All Science on Tap events take place at 6pm the second Monday of the month at National Mechanics, 22 S. 3rd St., Philadelphia, PA 19106, unless otherwise stated. Be sure to arrive early to get seats!

September 11, 2017

Ancient Architects: The 5,000-Year Lead Up To America’s First City

1887 illustration of Monk’s Mound at Cahokia.

Larger than the city of London at the time, the ancient city of Cahokia thrived in what is now rural Illinois from AD 1050 – 1300. In addition to creating beautiful artifacts and participating in elaborate rituals, the 20,000 people who inhabited this city constructed massive earthen mounds. While the mounds at Cahokia are some of the largest and most elaborate examples of pre-Columbian monumental architecture in the United States, the practice of mound building has a 5,000 year history. This talk investigates the origins of America’s first city by considering these precursors.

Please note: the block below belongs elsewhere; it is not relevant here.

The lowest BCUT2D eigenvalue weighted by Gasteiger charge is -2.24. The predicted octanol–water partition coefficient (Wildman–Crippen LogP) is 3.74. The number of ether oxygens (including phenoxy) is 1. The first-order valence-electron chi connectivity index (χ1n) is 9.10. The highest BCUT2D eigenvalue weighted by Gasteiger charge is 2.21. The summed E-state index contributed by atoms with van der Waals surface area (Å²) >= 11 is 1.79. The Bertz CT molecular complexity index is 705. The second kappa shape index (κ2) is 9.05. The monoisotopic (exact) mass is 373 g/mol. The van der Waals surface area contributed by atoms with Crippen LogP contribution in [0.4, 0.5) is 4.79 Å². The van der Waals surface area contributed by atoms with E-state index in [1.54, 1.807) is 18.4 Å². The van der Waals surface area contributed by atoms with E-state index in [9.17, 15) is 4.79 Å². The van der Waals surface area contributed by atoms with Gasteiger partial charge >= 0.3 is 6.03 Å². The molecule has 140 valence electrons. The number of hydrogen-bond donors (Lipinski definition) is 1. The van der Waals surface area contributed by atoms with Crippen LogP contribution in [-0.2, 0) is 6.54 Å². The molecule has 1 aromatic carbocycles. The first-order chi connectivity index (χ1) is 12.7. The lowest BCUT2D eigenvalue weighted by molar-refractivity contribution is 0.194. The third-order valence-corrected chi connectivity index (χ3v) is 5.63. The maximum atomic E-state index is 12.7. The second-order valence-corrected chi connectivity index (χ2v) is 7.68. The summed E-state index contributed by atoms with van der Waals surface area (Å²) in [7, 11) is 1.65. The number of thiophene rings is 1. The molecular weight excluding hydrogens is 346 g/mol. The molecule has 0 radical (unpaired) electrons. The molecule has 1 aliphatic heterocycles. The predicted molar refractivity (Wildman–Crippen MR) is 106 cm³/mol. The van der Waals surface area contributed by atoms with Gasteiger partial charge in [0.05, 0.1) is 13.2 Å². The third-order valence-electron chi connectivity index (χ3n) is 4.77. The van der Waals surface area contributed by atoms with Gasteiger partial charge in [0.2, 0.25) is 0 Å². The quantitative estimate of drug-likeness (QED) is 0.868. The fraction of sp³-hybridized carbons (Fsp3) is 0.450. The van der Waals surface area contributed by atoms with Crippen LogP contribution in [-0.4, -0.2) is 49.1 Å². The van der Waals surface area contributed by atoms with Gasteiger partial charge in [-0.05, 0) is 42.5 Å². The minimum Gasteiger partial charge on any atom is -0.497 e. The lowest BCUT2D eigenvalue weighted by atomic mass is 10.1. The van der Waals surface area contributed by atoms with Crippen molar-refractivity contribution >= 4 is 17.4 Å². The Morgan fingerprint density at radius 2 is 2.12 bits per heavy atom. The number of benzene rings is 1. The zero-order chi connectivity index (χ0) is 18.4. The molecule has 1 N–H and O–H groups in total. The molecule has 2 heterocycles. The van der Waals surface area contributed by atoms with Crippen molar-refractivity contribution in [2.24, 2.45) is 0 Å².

kassabaum-bio-photo.jpgAbout the speaker: Dr. Megan Kassabaum is an Assistant Professor of Anthropology at Penn and the Weingarten Assistant Curator for North America at the Penn Museum. She is prehistoric archeologist interested in the archaeology of food and communal ritual and spends her summers digging in the heat of the American South. She has worked on prehistoric Native American mound sites throughout the eastern United States since 1999 and curated an exhibit about this work that opened at the Penn Museum this summer.

September’s talk is hosted by the Penn Museum.